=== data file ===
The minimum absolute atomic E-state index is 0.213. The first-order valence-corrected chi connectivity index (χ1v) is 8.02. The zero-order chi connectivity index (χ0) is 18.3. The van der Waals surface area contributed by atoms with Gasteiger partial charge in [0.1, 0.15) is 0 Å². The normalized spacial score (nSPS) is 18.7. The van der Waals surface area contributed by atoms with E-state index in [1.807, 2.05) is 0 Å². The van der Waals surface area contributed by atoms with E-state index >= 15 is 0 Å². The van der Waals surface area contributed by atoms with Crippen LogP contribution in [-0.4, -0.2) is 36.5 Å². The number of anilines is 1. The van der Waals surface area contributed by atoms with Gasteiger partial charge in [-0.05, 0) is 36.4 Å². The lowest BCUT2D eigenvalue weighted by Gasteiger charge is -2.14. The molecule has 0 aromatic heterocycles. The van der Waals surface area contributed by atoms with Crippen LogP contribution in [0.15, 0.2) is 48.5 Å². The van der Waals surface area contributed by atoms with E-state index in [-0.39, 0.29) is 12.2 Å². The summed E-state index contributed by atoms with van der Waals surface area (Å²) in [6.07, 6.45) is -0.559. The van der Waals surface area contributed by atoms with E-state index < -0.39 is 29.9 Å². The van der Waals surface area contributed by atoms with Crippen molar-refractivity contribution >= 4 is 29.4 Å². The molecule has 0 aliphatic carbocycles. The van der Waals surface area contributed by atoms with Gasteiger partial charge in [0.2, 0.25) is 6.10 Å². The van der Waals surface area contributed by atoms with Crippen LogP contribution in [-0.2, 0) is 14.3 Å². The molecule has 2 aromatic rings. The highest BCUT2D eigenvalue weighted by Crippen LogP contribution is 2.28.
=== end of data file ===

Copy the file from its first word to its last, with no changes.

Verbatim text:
The minimum absolute atomic E-state index is 0.213. The first-order valence-corrected chi connectivity index (χ1v) is 8.02. The zero-order chi connectivity index (χ0) is 18.3. The van der Waals surface area contributed by atoms with Gasteiger partial charge in [0.1, 0.15) is 0 Å². The normalized spacial score (nSPS) is 18.7. The van der Waals surface area contributed by atoms with E-state index in [1.807, 2.05) is 0 Å². The van der Waals surface area contributed by atoms with E-state index >= 15 is 0 Å². The van der Waals surface area contributed by atoms with Crippen LogP contribution in [-0.4, -0.2) is 36.5 Å². The number of anilines is 1. The van der Waals surface area contributed by atoms with Gasteiger partial charge in [-0.05, 0) is 36.4 Å². The lowest BCUT2D eigenvalue weighted by Gasteiger charge is -2.14. The molecule has 0 aromatic heterocycles. The van der Waals surface area contributed by atoms with Crippen LogP contribution in [0.15, 0.2) is 48.5 Å². The van der Waals surface area contributed by atoms with E-state index in [-0.39, 0.29) is 12.2 Å². The summed E-state index contributed by atoms with van der Waals surface area (Å²) in [6.07, 6.45) is -0.559. The van der Waals surface area contributed by atoms with E-state index < -0.39 is 29.9 Å². The van der Waals surface area contributed by atoms with Crippen molar-refractivity contribution >= 4 is 29.4 Å². The molecule has 0 aliphatic carbocycles. The van der Waals surface area contributed by atoms with Gasteiger partial charge in [0.2, 0.25) is 6.10 Å². The van der Waals surface area contributed by atoms with Crippen LogP contribution in [-0.2, 0) is 14.3 Å². The molecule has 2 aromatic rings. The highest BCUT2D eigenvalue weighted by Crippen LogP contribution is 2.28.